A Guide to Replacing Fly Screen Mesh

fly-screen-mesh

In Australia, insect screens are essential; hot weather means doors and windows need to be open to allow cool breezes to flow through.

However you may have noticed that over the years your fly screen mesh has become unsightly from a push or two, or worse still, has holes in it which let summer insects in?

It does not have to remain that way, the replacement of flyscreen mesh in a window or door is something the home handyperson can definitely do.

Here’s how:

Tools

  1. Measuring Tape
  2. Pen and paper
  3. Sharp knife
  4. Spline Wheel or Roller

Materials

  1. Flyscreen Mesh – To determine how much mesh you will need, measure the height and width of the screen you are replacing. Then add an additional 75mm all round. You will be able to purchase the mesh from your local hardware store.

Step 1 – Take down the door or window screen frame and remove the rubber tubing that holds the mesh into the frame. This is done by prying it up at the join and pulling gently until it comes free.

Step 2 – Lay the frame on a flat surface and place the new mesh over it. Using the spline wheel push the rubber tubing into the slot at one corner and down along the longest side of your screen. You can use also use a small piece of timber dowel or similar by holding it at an angle and applying downward pressure on the mesh.

When you have finished one side then move to the opposite side. Don’t pull the mesh too tight, it will be forced into the groove by the tubing. Note: Make sure the weave in the mesh is parallel to the screen or it won’t be straight.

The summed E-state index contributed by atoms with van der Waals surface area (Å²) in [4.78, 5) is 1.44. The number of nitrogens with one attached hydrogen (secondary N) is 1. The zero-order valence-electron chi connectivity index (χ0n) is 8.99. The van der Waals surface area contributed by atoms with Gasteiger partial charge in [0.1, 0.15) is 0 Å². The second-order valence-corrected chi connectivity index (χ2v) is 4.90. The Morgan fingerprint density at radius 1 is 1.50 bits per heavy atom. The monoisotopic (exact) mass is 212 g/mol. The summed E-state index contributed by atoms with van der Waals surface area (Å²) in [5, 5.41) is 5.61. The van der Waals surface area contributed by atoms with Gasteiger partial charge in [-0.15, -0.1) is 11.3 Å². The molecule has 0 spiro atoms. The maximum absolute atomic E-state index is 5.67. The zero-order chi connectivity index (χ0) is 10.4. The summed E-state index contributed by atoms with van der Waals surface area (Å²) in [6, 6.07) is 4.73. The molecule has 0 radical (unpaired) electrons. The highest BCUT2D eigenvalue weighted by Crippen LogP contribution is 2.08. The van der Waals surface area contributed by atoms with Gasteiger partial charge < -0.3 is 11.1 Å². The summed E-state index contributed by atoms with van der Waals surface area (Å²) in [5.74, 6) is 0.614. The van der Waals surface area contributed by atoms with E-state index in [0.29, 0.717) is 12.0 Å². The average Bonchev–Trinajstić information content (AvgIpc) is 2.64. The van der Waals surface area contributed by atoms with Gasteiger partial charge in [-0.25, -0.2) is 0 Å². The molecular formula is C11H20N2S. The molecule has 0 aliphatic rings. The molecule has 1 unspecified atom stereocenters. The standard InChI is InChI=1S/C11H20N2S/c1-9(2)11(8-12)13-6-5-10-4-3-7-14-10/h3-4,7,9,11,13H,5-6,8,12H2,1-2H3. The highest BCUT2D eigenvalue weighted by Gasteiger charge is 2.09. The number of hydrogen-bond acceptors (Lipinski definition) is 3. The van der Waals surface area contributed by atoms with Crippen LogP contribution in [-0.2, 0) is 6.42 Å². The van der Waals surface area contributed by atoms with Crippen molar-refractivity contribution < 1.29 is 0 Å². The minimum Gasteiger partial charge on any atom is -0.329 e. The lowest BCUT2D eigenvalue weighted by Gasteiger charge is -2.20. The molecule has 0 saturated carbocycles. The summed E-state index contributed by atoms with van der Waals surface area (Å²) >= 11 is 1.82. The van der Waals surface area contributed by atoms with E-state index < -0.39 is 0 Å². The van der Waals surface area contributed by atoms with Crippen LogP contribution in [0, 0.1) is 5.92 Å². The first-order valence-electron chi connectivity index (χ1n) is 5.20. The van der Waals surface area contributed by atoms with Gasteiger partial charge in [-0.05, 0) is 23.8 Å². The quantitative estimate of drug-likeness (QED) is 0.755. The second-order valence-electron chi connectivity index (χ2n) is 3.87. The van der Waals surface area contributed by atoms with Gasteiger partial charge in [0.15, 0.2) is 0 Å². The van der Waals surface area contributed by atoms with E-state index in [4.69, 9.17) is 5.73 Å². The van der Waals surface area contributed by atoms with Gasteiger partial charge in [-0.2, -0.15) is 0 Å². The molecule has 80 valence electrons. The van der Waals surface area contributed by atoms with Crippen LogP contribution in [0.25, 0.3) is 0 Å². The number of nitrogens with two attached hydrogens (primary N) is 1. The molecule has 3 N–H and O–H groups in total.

Step 3 – Continue by completing the top edge and the bottom edge; again do not pull the mesh too tight. Let the tubing do it for you.

Step 4 – Trim the excess mesh very carefully with a sharp knife.

Step 5 – Replace the door or window screen frame with the new mesh.

 

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2 comments on “A Guide to Replacing Fly Screen Mesh

  1. Hi there,

    I am trying (& I emphasise the word ‘trying’) to replace the fly screen in my hinged domestic security screen door. The problem is in removing the transparent plastic ‘prowler panel’ that is attached onto the inside of the door near the handle. It is about 20cm x 15cm in size. It is in place to stop an intruder making a hole in the screen & slipping their fingers through to unlock the manual latch or removing the key (if I were dumb enough to have left it in the lock, that is).

    This panel is securely fitted into the channel reserved for the rubber piping & is installed over the fly screen, hence my needing to ask the removal technique. It seems very secure (which is a great thing) but I do not want to force it. I break enough stuff underestimating my own strength. I do not want to add the door to the list.

    Thanks in advance for any advice you may be able to help with,

    Kind regards,

    -PT

    (P.s- I was sure to click on all your sponsors too & had a good browse around. Cheers.)

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